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Schmuck #2: Plateaus Jewellery Project

As mentioned in my previous post ‘Schmuck #1: Guck ins Schmuckloch, Schmuck im Guckloch’, I visited quite a few exhibitions during Schmuck 2013 and I decided to write about a few that had a lasting impression on me.

One of those that stuck in my mind was the show ‘Plateaus‘ of Idar-Oberstein makers: Barbora Dzurakova, Patricia Domingues, Katharina Dettar & Edu Tarin.

The show was on display in the attic of a five stories living house and I have to admit that I kept cursing my way up the stairs but I was rewarded with a very intriguing and well-balanced show. The four makers met at the Fachhochschule Trier in Idar-Oberstein during their studies (I think a few of them are currently still enrolled in courses) and they decided to show together on the platform of saying that they have the same starting points in being individual artists in Idar-Oberstein but in addition they can build up on each other and find links in their different works and making processes.

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When seeing the exhibition, the link of the works became obvious: big stones, either in their natural form or in cut shapes were present in most pieces. With Idar-Oberstein and its long history in the gemstone industry, this comes not as a surprise. Still, each artist used the medium in their own individual way but without giving or taking too much from the others. The whole exhibition had a feeling of relaxation and tranquility to it. No piece tried to stand out from the crowd, they were allowed to be next to each other in harmony.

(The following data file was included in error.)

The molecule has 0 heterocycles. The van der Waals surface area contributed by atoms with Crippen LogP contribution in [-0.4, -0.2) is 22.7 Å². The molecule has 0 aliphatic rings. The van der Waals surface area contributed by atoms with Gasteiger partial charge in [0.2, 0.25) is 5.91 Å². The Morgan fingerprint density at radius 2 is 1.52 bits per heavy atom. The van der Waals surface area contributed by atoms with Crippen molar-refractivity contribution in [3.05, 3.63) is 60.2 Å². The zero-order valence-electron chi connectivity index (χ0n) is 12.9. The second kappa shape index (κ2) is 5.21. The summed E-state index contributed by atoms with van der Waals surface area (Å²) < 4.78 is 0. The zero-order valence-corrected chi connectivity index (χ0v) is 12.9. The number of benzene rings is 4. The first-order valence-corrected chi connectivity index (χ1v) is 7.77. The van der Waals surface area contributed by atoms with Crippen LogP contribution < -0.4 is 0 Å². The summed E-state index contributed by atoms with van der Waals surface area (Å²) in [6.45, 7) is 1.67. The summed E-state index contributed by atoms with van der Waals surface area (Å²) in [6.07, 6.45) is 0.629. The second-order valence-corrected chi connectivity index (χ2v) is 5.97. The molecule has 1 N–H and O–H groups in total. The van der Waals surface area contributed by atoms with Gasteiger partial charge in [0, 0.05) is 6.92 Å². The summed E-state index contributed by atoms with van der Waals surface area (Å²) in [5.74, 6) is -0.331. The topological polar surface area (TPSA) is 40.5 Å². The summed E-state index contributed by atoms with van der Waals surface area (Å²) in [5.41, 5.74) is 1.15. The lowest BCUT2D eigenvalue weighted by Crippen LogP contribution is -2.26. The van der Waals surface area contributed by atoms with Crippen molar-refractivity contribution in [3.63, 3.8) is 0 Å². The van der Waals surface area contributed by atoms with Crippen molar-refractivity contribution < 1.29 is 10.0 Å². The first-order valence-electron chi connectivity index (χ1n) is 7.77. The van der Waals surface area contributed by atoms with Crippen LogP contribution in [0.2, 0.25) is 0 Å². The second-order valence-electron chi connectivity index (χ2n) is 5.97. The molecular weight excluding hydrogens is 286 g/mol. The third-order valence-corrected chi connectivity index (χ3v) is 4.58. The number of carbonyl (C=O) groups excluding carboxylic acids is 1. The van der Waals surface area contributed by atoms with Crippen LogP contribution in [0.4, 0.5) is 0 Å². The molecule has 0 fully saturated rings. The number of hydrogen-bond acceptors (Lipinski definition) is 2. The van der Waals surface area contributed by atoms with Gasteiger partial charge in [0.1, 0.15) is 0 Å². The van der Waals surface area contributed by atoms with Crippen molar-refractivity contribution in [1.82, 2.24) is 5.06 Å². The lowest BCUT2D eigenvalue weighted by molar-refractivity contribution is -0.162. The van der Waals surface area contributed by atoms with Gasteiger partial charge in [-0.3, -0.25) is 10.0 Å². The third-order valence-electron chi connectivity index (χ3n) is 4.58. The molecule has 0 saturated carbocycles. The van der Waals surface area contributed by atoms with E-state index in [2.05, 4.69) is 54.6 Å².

Although the set-up of the show was a little bit more quirky and experimental, it blended in perfectly with the look and feel of the raw attic with all its untreated wood panels and floors. The artists decided to show their work on top of wooden drawing boards that are usually used for life-drawing classes in Idar-Oberstein. It was funny for me to see them, since they took me back to my student days, when I was studying there. But again, the artists arranged them in a way that took them away from their previous use and they transformed them into very funky looking display surfaces that looked like they had always belonged to that very specific attic.